Virtual Reality: The Future of History

By Phill Powell

When we think of virtual reality, we automatically associate it with cutting-edge technology. And even though VR’s promise is now being realized, we still usually think of VR as something involving the future.

But VR technology can do a lot more than just take gamers to stunning and thrilling new realms. This futuristic technology is also being developed as a tool – maybe the strongest tool yet seen – to help people study the past.

Gazing Backwards Through the VR Looking Glass

VR technology is already being used for this purpose, and its fully immersive visuals are a historian’s dream come true.

Up until now, we’ve relied upon other sources to help us see previous times – first by physically touring ancient ruins, then with books and finally through the moving images of film.

Colosseum Lives shows what you’d see – if you were inside the structure 2,000 years ago.

While each of these methods can be a great teacher, they also require a certain amount of imagination on the user’s part.

VR, on the other hand, gives us the ability to tour ancient ruins, see how previous civilizations lived and do it all from the user’s perspective.


Not only does VR let you see history, it lets you experience it first-hand…as if you were actually there, walking around in it.

Don’t believe us? Just check out this amazing virtual tour of the Roman Colosseum, one of the engineering marvels of the ancient world, as rendered for use with the Oculus Rift VR headset:

The Colosseum Lives VR tour offers extras the history books can’t, such as impressive flyovers of the enormous arena, the perspective you would see if you were a gladiator doing battle, plus trivia that shows just how advanced a structure the Colosseum was. Fun fact: It had working elevators and a retractable roof.

With a simulation this complex and complete, you can hear the roar of ancient crowds and feel something of the same spectacle those early viewers had. And when you view it while wearing the Oculus Rift, the whole experience takes on added 3D intensity.


Some historical VR content seeks to entertain as much as illuminate, and these creations live at the intersection of virtual reality and game development. Case in point: a VR Google Cardboard VR game that dazzles you with images of the exterior and (especially) the interior of one of the famous pyramids of Egypt.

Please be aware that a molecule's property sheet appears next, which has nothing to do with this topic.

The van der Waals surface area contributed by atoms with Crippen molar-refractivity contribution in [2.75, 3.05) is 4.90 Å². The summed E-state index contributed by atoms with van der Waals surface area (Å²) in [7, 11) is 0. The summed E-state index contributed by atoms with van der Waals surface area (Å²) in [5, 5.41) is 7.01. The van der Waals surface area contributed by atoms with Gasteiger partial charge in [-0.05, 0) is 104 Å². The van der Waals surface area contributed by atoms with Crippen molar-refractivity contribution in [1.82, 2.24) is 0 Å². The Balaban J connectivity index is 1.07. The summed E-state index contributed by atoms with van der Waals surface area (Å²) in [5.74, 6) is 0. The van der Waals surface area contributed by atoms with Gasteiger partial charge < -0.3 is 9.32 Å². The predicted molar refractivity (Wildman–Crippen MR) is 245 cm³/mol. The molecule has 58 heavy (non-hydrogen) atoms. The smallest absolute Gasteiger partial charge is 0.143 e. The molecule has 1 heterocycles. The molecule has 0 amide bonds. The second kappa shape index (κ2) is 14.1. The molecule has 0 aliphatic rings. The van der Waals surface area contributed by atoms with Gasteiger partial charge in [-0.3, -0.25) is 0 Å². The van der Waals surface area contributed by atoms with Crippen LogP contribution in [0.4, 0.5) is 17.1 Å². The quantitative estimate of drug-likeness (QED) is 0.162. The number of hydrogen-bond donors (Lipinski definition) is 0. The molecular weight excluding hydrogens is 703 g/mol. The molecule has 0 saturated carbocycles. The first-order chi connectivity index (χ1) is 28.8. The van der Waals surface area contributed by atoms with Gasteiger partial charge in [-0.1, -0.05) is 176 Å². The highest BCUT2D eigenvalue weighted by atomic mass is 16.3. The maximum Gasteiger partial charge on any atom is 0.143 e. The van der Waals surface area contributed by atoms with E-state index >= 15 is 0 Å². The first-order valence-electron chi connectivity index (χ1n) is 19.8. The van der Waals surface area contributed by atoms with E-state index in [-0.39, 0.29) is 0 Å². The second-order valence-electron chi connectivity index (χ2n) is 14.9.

But it’s more than that. It’s also a puzzle game that sends you down into a pyramid’s hidden burial chambers and through dark, narrow passageways.

This sim takes you deep inside a typical pyramid. (Let’s hope you can find your way back out…)

The goal is to locate a series of ancient runes. Doing so grants you escape from the pyramid’s semi-spooky clutches. The sim’s audio track features weird music and enough heavy breathing to remind you of Darth Vader. Combine that with the pyramid’s ominous ambience, and you’ve got a game experience that can send you running for your “mummy.”


Virtual reality is a boundless technology that not only shows us the past, but can also restore the past once it’s gone.

Dedicated researchers and historians are now showing how VR can help virtually replace objects and structures lost to the ravages of time or human destruction.

Syria’s ancient Temple of Bel was destroyed in 2015. Its digital reconstruction lives on at #NEWPALMYRA. (Photo: #NEWPALMYRA Project Gallery)

Projects such as Project Mosul and #NEWPALMYRA seek to digitally reproduce, catalog and archive examples of culturally significant works, so they can be enjoyed forever by succeeding generations.

Such restoration projects illustrate the power of virtual reality software and show that VR is a miracle technology that exists in all time zones – past, present and future.